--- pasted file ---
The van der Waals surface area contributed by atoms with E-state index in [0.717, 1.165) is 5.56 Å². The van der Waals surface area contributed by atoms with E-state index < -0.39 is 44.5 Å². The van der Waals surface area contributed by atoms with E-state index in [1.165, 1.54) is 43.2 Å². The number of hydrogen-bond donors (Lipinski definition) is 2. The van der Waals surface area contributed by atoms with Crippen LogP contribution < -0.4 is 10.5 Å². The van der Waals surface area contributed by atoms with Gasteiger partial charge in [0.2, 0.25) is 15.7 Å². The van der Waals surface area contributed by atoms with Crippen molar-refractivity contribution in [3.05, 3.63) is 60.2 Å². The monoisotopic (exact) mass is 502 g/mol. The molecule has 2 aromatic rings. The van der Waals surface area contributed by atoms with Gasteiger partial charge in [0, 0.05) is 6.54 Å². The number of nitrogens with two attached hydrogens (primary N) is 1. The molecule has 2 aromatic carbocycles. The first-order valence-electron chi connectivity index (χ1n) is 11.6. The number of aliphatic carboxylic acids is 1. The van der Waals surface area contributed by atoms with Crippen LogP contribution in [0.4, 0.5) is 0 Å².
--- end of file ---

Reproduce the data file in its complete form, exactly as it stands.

The van der Waals surface area contributed by atoms with E-state index in [0.717, 1.165) is 5.56 Å². The van der Waals surface area contributed by atoms with E-state index < -0.39 is 44.5 Å². The van der Waals surface area contributed by atoms with E-state index in [1.165, 1.54) is 43.2 Å². The number of hydrogen-bond donors (Lipinski definition) is 2. The van der Waals surface area contributed by atoms with Crippen LogP contribution < -0.4 is 10.5 Å². The van der Waals surface area contributed by atoms with Gasteiger partial charge in [0.2, 0.25) is 15.7 Å². The van der Waals surface area contributed by atoms with Crippen molar-refractivity contribution in [3.05, 3.63) is 60.2 Å². The monoisotopic (exact) mass is 502 g/mol. The molecule has 2 aromatic rings. The van der Waals surface area contributed by atoms with Gasteiger partial charge in [0, 0.05) is 6.54 Å². The number of nitrogens with two attached hydrogens (primary N) is 1. The molecule has 2 aromatic carbocycles. The first-order valence-electron chi connectivity index (χ1n) is 11.6. The number of aliphatic carboxylic acids is 1. The van der Waals surface area contributed by atoms with Crippen LogP contribution in [0.4, 0.5) is 0 Å².